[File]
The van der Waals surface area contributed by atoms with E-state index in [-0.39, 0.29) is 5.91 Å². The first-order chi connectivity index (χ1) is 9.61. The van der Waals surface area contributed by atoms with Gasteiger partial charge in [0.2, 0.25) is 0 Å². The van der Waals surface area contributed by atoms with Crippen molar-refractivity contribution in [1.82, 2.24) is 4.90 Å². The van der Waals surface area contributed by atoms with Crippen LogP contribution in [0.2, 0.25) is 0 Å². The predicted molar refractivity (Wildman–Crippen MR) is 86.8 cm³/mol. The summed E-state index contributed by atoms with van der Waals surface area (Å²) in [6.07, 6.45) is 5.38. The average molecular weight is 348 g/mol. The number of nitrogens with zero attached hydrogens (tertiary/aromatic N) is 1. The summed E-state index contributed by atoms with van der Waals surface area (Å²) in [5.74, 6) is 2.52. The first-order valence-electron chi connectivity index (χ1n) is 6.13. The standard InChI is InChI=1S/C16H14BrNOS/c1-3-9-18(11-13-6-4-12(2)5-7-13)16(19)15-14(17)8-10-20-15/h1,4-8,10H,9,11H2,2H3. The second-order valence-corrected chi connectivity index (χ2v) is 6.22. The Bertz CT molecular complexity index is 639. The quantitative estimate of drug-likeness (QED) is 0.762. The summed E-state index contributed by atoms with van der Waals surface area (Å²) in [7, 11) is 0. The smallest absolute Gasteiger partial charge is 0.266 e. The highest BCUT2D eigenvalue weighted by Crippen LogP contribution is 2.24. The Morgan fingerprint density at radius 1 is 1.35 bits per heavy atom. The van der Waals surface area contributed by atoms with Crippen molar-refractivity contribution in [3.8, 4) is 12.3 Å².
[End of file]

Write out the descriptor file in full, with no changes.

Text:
The van der Waals surface area contributed by atoms with E-state index in [-0.39, 0.29) is 5.91 Å². The first-order chi connectivity index (χ1) is 9.61. The van der Waals surface area contributed by atoms with Gasteiger partial charge in [0.2, 0.25) is 0 Å². The van der Waals surface area contributed by atoms with Crippen molar-refractivity contribution in [1.82, 2.24) is 4.90 Å². The van der Waals surface area contributed by atoms with Crippen LogP contribution in [0.2, 0.25) is 0 Å². The predicted molar refractivity (Wildman–Crippen MR) is 86.8 cm³/mol. The summed E-state index contributed by atoms with van der Waals surface area (Å²) in [6.07, 6.45) is 5.38. The average molecular weight is 348 g/mol. The number of nitrogens with zero attached hydrogens (tertiary/aromatic N) is 1. The summed E-state index contributed by atoms with van der Waals surface area (Å²) in [5.74, 6) is 2.52. The first-order valence-electron chi connectivity index (χ1n) is 6.13. The standard InChI is InChI=1S/C16H14BrNOS/c1-3-9-18(11-13-6-4-12(2)5-7-13)16(19)15-14(17)8-10-20-15/h1,4-8,10H,9,11H2,2H3. The second-order valence-corrected chi connectivity index (χ2v) is 6.22. The Bertz CT molecular complexity index is 639. The quantitative estimate of drug-likeness (QED) is 0.762. The summed E-state index contributed by atoms with van der Waals surface area (Å²) in [7, 11) is 0. The smallest absolute Gasteiger partial charge is 0.266 e. The highest BCUT2D eigenvalue weighted by Crippen LogP contribution is 2.24. The Morgan fingerprint density at radius 1 is 1.35 bits per heavy atom. The van der Waals surface area contributed by atoms with Crippen molar-refractivity contribution in [3.8, 4) is 12.3 Å².